Close to 160 teenagers and adults from across South Carolina attended the 5th Annual Youth Summit on July 15 at SC State University to learn about youth-led policy changes and how to advocate effectively. Hosted by the Healthy Young People Empowerment (HYPE) Project and Eat Smart Move More South Carolina, the Summit featured Chris Suggs, a nationally-known social justice activist and founder of Kinston Teens in Kinston, North Carolina.

Suggs, a rising freshman at the University of North Carolina Chapel Hill, shared his experiences as a leader on the local, state, and national levels, as well as his work with the non-profit he started, Kinston Teens.

“Leadership builds one’s confidence and self-esteem, leaving you with a feeling of knowing that you can change the world,” said Suggs. “Leadership also builds your network and net worth —exposing you to opportunities to meet new people and to earn money to make a living.”

Suggs stressed the importance of building a strong support system by surrounding yourself with positive people; making good choices that define your future; and being determined to meet your goals no matter the obstacles you face.

HYPE Project teams from Orangeburg, Anderson, Barnwell, Berkeley, Hampton, Florence, Kershaw, Laurens, and York counties presented videos on their successes in establishing policy and environmental changes in their communities. Youth worked with local leaders to implement the following changes:

  • Healthy food choices at ball park concessions stands (Barnwell and Kershaw counties)
  • Park cleanup, safety improvements, and signage (Anderson, Florence and Orangeburg counties)
  • Faith-based community garden to feed the community members (Berkeley County)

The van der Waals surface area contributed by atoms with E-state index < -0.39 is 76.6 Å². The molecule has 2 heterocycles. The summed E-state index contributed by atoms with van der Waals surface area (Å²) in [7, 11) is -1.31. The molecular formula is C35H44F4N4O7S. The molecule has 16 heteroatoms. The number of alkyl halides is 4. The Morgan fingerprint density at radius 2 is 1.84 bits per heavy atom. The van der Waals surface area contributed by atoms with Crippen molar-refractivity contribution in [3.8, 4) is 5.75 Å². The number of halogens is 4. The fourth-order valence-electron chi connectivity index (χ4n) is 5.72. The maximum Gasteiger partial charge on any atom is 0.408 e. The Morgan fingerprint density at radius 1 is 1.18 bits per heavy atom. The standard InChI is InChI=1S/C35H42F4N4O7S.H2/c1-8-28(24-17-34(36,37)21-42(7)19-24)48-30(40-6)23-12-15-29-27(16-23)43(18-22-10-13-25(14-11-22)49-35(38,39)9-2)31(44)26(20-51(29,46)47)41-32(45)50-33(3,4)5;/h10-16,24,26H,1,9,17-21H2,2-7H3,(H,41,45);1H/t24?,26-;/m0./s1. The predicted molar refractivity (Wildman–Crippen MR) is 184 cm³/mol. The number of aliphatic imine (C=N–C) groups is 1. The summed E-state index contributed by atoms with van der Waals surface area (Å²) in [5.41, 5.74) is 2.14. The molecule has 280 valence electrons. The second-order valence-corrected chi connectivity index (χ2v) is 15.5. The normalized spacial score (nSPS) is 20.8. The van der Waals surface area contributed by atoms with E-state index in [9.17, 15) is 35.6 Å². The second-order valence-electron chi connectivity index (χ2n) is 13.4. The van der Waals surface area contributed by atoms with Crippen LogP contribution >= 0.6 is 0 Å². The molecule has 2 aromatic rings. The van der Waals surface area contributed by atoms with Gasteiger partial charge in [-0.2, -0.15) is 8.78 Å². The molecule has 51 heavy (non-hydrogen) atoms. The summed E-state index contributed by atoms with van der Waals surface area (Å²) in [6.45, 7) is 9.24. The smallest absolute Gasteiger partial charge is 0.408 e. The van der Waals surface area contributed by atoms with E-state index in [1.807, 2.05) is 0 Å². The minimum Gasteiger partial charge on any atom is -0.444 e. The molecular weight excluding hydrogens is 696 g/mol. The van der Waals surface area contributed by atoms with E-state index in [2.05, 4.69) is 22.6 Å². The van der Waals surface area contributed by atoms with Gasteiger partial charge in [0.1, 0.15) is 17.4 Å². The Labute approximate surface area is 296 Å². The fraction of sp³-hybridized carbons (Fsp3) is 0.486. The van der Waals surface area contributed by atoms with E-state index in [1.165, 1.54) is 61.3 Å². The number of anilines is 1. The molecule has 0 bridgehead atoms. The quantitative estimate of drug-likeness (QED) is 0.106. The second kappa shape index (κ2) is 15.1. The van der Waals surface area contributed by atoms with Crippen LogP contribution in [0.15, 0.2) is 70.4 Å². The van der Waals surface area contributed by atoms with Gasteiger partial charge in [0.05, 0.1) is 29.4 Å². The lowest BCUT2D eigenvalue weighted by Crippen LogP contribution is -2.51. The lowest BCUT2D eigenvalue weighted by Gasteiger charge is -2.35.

• Installing crosswalk signs and caution lights near schools (Laurens County)
  • Installing way-finding signs on trails (Hampton County)

This year’s Youth Summit also featured breakout sessions with one special treat for boys. Award-winning speaker and National Manager at, Patrick Patterson, spoke to boys about the importance of establishing strong relationships, keeping a positive circle of friends, and defining success – it’s not about money. He concluded his session with a How to Tie a Tie instruction. For this portion, ESMMSC held a necktie drive and collected over 900 neckties from individuals across the Midlands.

The youth had six other breakout session choices on avoiding risky behaviors, public speaking, how to advocate, how government works, perception of self, and how to make healthy eating and active living policies work in school through the NFL Fuel Up to Play 60.

Other special guests included: WACH FOX 57’s “Trendy” Fraendy Clervaud, Richland County Sherriff’s Deputy Curtis Wilson, and DJ Jeremiah. The Youth Summit was made possible by the Southeastern United Dairy Industry Association, BlueCross BlueShield of SC Medicaid and several other supporters.

Winning HYPE Team Videos
All HYPE teams were encouraged to submit a video summarizing their project for a friendly video competition.

First Place: Barwell County

Second Place: Kershaw County

Third Place: Orangeburg County